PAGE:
The Globalization of Beer Styles


This planet brews beer.

In the not-too-distant past, some types of beer were only available in a given country, region or town. Even today, most homebrewers are aware of the association between many beer styles and a place. The styles Vienna lager, Munich helles and Dortmunder export even include their place of origin in their name. We know the mineral content of the water from some locations influenced the character of the beers produced there, from the dry stouts of Ireland to the IPAs from Burton-on-Trent. We know that laws affected the beers brewed in many regions, from the taxes that kept English brewers brewing mostly low-alcohol session ales to the Reinheitsgebot that prevented German brewers from using wheat or brewing an ale (unless it was a wheat ale).

We know how unusual circumstances led to some interesting beers styles, from the lambics that could be only produced with the microflora in the air of the Senne Valley of Belgium to the lightly salty gose brewed from the brackish waters near Leipzig, Germany. To this day, some regions protect regional styles of beer with appellations. For example, you can’t label a beer in Germany a Kölsch unless it was brewed in Cologne.

Time, technology and commerce changed much of this. Improved shipping, the advent of the railroad and better roads led to breweries being able to source ingredients from progressively more distant locations. And these same improvements in moving products allowed some breweries to grow larger, supplying beers to whole countries and beyond. Likewise, once water chemistry was better understood, brewers could treat their water and brew any kind of beer they desired. Plus, being able to culture yeast and other microorganisms means that any beer can hypothetically be made in any brewery in the world — and, in fact, many are.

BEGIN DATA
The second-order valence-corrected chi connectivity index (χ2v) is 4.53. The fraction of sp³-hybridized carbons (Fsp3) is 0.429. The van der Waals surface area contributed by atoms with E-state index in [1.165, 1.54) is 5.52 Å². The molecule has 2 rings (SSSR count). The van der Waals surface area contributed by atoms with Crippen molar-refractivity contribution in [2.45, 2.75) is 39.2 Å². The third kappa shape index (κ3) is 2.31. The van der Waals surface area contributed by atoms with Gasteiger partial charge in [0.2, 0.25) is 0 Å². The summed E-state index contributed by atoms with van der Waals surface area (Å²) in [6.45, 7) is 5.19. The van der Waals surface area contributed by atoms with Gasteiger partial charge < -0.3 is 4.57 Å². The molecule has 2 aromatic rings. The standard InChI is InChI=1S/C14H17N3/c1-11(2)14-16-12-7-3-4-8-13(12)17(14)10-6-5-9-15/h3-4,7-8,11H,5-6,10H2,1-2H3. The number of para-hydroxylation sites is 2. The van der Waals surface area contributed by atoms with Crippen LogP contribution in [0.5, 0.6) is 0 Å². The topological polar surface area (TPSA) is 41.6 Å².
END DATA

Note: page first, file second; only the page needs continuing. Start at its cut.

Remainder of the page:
These days, beer styles can arise and spread so quickly that most beer drinkers have no idea where they originated, as happened when brewers from the Pacific Northwest  tried to claim black IPA — or Cascadian Dark ale, as they called it — for their own. Likewise, I’m sure someone knows who made the first bourbon barrel stout, but it isn’t common knowledge.

It is hard to imagine a local or regional beer style existing today. If any given type of beer tasted good, other breweries would simply copy it — as happened with American-style pale ale, American IPA, double IPA, bourbon-barrel stouts, black IPAs and any other recently originating beer style. A brewer (or city/region) could attempt to stop others from labeling the beer in a way they didn’t like (ala’ Fritz Maytag and “steam beer”), but they couldn’t stop the beer itself from brewed.

One possible exception to this could occur if more breweries started releasing “estate” beers — beers brewed from ingredients grown on the brewery’s farm(s). Hop varieties grown in different locations exhibit different characteristics. For an example, compare German Hallertau hops and US-grown Hallertau. Or US Cascade hops vs. Cascade grown in New Zealand. So it’s possible that a brewery could brew an impossible-to-copy beer because they grow the ingredients and the terroir (to borrow a term from wine) was distinct. But for now, any new beer that caught on locally could be reproduced globally in short order.

So, the romance of having regional beers is gone, but the practical benefits of being able to “drink your way around the world,” in any decent beer bar around the world more than makes up for it.

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